Politicians should abandon their search for a quick financial fix
The Greek financial crisis revealed that nation's path to destruction much earlier than otherwise because it was on the Euro and could not hide its problems by debasing the drachma. This was a Greek financial crisis that is merely denominated in Euros; it was not a Euro crisis. It became a Euro crisis only when the ECB bought Greek bonds and forced the European Union (EU) nations to guarantee them against the will of their citizenry. At that point it became obvious that the more responsible nations might be forced to leave the Euro Zone by the overwhelming demands of their citizenry to do so.
It is not true that debasing one's currency is a means to restoring financial solvency. Debasing the Euro may spur EU exports temporarily, but it is no long term solution. By making imports expensive a debased Euro will raise the cost of living for the common man in Europe and even raise the cost of those imports that are used as factors of production in export industries.
The world's politicians should abandon their search for a quick financial fix that does not exist. If some claimed that they have found one, you can bet that the costs either are hidden or will be borne by politically unpopular minorities. The EU had a golden opportunity to allow the free financial market to impose discipline upon the Greek government. The Greek people should demand that their leaders keep them in the Euro Zone, because that is the surest and quickest path to forcing their government to abandon its destructive fiscal policies. More debt or currency debasement will only hide the problem, make it bigger, and result in a worse situation in the future.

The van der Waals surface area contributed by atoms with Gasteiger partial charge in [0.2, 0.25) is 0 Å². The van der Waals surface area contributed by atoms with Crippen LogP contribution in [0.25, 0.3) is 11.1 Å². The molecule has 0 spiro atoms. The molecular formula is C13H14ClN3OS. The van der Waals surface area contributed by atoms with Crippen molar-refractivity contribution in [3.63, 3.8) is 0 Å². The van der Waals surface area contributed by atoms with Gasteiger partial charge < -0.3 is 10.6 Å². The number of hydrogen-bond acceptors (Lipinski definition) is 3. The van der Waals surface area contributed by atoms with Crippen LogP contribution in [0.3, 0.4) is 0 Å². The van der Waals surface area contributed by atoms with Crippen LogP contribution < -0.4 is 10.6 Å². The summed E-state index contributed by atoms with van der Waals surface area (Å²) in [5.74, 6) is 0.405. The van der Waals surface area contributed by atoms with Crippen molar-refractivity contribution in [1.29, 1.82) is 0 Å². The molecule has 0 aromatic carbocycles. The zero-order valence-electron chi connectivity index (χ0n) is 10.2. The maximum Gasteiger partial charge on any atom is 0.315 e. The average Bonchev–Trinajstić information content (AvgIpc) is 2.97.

Author: Patrick Barron is a financial consultant and lecturer in Austrian economics. This item is an excerpt from a letter he wrote to the New York Times on 10 June in response to an article on the effects of the Greek crisis on the euro.
FMF Policy Bulletin/15 June 2010
Publish date: 23 June 2010
The views expressed in the article are the author’s and are not necessarily shared by the members of the Foundation.